Mostly Autumn — Dressed in Voices
(AUT0345, 2014, CD)
by Peter Thelen, Published 2014-11-19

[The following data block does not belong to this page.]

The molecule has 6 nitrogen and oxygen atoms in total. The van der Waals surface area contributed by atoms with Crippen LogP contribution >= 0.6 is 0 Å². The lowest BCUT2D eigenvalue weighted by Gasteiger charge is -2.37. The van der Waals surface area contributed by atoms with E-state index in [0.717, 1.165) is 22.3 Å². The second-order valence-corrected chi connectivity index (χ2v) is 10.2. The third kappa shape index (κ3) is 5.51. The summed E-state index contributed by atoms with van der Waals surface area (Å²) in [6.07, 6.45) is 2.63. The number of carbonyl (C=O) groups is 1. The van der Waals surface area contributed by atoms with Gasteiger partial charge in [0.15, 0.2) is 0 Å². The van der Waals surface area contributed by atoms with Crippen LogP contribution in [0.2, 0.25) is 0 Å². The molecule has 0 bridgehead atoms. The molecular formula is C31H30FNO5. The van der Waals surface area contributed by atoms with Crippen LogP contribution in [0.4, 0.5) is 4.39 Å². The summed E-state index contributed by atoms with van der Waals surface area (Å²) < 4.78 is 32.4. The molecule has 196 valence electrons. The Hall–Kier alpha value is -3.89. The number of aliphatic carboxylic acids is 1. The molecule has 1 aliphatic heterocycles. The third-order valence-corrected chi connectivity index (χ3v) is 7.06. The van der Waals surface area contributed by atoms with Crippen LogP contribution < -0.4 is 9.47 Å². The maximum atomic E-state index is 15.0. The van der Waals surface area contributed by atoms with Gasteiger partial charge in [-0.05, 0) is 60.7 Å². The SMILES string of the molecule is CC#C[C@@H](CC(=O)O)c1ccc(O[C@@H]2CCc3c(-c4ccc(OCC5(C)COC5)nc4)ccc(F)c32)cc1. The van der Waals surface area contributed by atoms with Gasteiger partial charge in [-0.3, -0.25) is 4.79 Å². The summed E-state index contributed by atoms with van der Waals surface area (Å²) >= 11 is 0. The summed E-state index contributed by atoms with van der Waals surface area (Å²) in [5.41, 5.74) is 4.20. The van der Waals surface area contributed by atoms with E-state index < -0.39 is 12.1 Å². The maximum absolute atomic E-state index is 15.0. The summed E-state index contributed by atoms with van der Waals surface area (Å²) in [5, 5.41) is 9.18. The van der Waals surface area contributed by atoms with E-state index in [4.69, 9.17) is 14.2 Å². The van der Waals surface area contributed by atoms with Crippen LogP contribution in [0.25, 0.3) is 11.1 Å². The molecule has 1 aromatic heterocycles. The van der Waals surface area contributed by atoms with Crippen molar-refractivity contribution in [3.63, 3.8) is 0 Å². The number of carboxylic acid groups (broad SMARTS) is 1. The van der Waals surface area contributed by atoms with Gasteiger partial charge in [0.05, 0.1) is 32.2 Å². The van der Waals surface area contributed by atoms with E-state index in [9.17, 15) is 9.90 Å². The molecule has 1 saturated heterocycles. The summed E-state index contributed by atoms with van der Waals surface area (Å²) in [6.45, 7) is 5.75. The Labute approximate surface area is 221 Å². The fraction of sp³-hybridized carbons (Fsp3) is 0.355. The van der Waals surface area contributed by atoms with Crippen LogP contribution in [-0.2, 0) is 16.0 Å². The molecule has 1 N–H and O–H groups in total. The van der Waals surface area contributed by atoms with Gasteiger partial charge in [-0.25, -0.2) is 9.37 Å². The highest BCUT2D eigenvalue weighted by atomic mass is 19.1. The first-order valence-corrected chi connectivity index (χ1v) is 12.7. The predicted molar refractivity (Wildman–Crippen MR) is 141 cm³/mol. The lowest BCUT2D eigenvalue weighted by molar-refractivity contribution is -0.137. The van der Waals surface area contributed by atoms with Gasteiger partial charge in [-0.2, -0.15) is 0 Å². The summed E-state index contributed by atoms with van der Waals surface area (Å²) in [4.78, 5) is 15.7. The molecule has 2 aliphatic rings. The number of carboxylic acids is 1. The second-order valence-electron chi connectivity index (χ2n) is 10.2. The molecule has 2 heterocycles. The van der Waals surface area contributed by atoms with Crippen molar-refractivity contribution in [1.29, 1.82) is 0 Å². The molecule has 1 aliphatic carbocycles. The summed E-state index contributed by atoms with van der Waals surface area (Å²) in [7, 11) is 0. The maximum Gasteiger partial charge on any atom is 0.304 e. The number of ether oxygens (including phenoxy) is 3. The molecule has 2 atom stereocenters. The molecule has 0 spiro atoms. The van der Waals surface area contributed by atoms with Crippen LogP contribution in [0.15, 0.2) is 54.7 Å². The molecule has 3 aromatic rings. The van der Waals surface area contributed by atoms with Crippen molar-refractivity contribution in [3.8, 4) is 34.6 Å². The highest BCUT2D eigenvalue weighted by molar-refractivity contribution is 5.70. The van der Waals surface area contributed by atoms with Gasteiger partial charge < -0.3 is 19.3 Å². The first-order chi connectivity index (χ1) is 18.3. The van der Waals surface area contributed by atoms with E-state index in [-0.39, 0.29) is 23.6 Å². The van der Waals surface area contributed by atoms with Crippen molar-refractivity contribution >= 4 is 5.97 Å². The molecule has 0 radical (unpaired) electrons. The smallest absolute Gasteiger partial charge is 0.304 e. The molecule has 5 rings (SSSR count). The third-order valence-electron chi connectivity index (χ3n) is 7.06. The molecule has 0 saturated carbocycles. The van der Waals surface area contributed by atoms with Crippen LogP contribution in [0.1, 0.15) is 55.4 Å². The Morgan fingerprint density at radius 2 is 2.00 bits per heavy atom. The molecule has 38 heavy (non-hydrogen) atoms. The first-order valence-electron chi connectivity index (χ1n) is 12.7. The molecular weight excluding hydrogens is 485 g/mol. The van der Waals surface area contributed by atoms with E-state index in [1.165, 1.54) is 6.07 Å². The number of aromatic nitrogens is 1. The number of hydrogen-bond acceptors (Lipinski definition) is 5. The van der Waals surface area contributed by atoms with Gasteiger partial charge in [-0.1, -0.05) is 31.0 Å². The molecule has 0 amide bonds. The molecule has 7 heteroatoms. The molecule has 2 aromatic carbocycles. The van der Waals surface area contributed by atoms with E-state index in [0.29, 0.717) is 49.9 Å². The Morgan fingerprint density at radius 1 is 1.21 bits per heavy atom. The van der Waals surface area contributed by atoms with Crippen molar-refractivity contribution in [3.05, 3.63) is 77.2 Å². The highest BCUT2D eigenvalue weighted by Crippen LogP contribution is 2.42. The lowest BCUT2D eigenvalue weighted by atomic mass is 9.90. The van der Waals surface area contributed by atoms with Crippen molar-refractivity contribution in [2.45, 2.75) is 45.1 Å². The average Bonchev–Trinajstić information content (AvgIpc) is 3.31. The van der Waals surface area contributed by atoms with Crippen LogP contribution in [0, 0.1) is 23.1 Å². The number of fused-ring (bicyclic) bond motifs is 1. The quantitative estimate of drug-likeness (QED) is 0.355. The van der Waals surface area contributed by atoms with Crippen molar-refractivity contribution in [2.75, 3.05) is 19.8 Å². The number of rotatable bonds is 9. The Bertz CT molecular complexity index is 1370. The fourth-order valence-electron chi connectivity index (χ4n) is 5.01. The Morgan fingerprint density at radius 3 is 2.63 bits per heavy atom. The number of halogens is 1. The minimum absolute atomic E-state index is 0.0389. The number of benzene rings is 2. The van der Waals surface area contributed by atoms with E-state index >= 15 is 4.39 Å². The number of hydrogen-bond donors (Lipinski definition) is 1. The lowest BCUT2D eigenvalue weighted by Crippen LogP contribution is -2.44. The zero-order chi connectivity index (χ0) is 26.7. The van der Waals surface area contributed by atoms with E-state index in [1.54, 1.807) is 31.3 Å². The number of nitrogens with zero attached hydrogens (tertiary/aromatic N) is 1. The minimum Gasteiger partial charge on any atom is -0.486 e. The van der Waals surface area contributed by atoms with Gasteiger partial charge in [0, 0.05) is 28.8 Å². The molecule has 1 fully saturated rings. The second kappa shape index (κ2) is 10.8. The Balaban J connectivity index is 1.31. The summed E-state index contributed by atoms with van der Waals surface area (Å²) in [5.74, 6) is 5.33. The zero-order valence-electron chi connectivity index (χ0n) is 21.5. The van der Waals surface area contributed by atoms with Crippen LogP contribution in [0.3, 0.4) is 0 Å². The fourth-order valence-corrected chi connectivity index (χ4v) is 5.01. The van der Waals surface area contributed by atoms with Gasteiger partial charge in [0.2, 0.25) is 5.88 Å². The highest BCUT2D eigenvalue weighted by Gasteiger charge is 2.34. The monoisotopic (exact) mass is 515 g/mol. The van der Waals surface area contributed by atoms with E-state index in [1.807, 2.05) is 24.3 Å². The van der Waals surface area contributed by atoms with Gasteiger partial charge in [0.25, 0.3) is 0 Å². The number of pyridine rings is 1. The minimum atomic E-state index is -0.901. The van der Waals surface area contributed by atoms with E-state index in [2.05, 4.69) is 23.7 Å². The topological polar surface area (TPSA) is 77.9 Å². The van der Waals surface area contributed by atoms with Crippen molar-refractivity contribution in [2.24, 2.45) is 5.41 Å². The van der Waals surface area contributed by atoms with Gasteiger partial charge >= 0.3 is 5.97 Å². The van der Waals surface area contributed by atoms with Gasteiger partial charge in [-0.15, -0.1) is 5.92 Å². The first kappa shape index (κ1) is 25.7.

Mostly Autumn has been around since the 90s and released a zillion albums during that time, many of which are documents of live shows in their native England, but this is the first time this writer has had the opportunity to review one of their releases. Indeed, I have never even heard any of their earlier material, though I did witness a very exceptional live show by the band several years ago at BajaProg, and it’s one that I’ve not forgotten. At that time the lead singer was Heather Findlay. Somewhere in the interim, she was replaced by the current lead singer, Olivia Sparnenn-Josh, who carries on the tradition most capably. Guitarist, primary songwriter and de-facto bandleader Bryan Josh also shares vocals throughout the fourteen tracks adding some variety which definitely prevents their sound from becoming samey. The band is rounded out by another guitarist (Liam Davison), keys (Iain Jennings), and a very solid rhythm section of bassist Andy Smith and drummer Alex Cromarty. Anne-Marie Helder (Panic Room) contributes flute and backing voice on the final track, and Troy Donockley contributes bouzouki on the standout “Skin on Skin,” and tin whistle on the follow-up “The House on The Hill,” where B.J. Cole also contributes some beautiful pedal steel, reminding me a bit of some of the country flavored songs from Sandy Denny’s solo canon. But make no mistake, this is a solid prog band with some folk and Celtic influences, but the stronger influences seem to be Waters-era Pink Floyd, Renaissance circa A Song for All Seasons or Azure d’Or (not a lot of the classical piano sounds from the earlier Ren albums), and the listener might more than occasionally be reminded of their contemporaries Iona. Dynamics shift from song to song, from subtly beautiful piano and acoustic guitar driven pieces painted with vocals, to powerful anthems – one could imagine the band on stage in front of a house full of swaying fans with their bic lighters held on high. There’s a lot of variety here, which is what keeps this disc energized and interesting from the first measure to the last. Perhaps it’s time for me to explore their back catalog!
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